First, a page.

Over the next few months, we will be addressing several Texas towns. The stereotypical Texan is seldom gun shy when it comes to settling a difficulty with violence, a mythology reflected in the number of Lone Star Communities with names evocative of rough and tumble ways.
At least five such towns come to mind, Cut and Shoot, Gun Barrel City, Gunsight, Point Blank and Winchester. This issue of Tall Tale will deal with Cut and Shoot.
Cut and Shoot
Of these Second Amendment-esque place names, Cut and Shoot has gotten the most ink over the years. Out-of-state journalists have periodically pointed to this Montgomery County community as having a name particularly representative of Texas’ supposed willingness to resort to violence.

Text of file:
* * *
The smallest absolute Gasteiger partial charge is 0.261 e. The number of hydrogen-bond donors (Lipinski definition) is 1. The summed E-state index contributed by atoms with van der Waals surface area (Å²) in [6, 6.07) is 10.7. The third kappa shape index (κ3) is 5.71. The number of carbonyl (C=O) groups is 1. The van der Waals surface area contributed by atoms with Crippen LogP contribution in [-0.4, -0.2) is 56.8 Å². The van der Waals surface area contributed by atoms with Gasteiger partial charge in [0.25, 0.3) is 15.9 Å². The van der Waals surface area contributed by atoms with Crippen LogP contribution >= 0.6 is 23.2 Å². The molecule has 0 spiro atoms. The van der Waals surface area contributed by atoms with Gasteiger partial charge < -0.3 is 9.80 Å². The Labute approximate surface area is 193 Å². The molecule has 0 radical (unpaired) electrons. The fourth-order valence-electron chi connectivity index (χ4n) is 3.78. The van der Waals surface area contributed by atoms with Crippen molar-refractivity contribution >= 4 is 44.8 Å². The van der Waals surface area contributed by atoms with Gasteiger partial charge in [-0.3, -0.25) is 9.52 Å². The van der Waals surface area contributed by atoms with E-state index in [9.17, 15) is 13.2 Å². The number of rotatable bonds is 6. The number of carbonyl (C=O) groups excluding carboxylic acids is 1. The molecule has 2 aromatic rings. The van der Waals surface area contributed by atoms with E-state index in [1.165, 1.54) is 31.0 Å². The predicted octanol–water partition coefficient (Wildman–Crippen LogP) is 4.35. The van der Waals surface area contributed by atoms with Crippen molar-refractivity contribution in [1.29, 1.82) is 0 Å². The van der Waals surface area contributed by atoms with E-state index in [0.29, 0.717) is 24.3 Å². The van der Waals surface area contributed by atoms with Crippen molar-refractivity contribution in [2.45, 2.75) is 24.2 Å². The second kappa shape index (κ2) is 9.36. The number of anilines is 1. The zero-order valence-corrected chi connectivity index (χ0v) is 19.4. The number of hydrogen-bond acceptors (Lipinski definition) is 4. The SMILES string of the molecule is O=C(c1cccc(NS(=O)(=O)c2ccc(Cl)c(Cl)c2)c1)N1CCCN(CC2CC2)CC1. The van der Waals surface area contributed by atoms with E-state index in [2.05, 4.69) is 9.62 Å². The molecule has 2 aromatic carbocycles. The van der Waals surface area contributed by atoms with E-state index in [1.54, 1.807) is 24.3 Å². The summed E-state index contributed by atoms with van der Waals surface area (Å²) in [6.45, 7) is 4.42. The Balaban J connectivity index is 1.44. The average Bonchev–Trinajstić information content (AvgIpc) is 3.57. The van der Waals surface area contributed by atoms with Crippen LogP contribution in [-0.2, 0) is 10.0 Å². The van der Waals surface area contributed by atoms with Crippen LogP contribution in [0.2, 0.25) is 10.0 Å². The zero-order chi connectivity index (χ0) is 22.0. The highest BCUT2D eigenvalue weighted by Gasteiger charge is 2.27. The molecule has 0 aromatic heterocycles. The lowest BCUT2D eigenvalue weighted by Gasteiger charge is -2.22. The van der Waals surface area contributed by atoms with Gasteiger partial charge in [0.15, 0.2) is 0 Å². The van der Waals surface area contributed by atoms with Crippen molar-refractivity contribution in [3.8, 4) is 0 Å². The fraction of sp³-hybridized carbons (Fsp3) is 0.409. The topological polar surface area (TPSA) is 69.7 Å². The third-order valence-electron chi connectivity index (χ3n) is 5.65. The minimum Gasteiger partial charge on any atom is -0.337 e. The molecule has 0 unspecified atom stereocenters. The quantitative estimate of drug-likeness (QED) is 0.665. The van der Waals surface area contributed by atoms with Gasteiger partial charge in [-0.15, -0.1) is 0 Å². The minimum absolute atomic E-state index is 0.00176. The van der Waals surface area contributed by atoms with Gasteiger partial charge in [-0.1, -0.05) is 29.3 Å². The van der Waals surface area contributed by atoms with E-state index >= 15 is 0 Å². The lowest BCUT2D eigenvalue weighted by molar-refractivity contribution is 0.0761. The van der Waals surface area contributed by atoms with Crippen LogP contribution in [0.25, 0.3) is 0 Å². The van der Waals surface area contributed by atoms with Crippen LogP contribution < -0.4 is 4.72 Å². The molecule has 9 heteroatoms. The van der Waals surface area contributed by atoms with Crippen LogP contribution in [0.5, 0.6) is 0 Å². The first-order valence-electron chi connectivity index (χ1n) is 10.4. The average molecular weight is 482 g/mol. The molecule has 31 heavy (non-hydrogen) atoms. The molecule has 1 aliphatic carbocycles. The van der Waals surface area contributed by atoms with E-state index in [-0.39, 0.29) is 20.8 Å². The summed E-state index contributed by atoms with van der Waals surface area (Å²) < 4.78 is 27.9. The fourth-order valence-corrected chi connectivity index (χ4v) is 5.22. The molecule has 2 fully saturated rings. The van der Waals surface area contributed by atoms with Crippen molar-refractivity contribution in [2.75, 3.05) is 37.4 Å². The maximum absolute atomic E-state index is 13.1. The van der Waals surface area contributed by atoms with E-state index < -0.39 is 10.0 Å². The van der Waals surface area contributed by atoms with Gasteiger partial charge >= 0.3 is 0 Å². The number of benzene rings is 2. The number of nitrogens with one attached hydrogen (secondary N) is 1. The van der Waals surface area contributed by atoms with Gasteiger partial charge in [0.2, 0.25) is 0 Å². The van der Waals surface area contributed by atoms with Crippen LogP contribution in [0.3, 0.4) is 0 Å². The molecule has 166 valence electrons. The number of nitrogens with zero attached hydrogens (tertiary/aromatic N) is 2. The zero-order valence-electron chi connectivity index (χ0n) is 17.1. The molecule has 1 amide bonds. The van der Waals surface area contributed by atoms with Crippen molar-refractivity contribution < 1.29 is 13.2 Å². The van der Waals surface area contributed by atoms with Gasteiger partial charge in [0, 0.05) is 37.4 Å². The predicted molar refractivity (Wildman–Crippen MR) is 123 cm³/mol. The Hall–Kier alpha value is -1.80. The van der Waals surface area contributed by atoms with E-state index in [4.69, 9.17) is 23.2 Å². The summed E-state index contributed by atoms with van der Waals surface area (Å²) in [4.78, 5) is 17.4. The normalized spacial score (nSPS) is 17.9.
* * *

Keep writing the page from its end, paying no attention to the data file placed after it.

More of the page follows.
The story goes that the name came from an incident in 1912 that nearly led to bloodshed. Ironically, in all three versions of the tale, the triggering factor was an argument over church-related issues. Some said the inter-congregational tiff concerned the selection of a preacher while others maintained the argument was over how the church steeple should look The third version has it that the barely averted battle had to do with a dispute among church members over land matters.
Supposedly, a young boy nervously watch8ing the building confrontation was heard to say ” I’m going to cut around the corner shoot through the bushes in a minute”.
While that may be the story, the simplicity of the name seems to belie that in Texas, two of the three basic ways to resolve an issue involved cutting or shooting, the third being fisticuffs.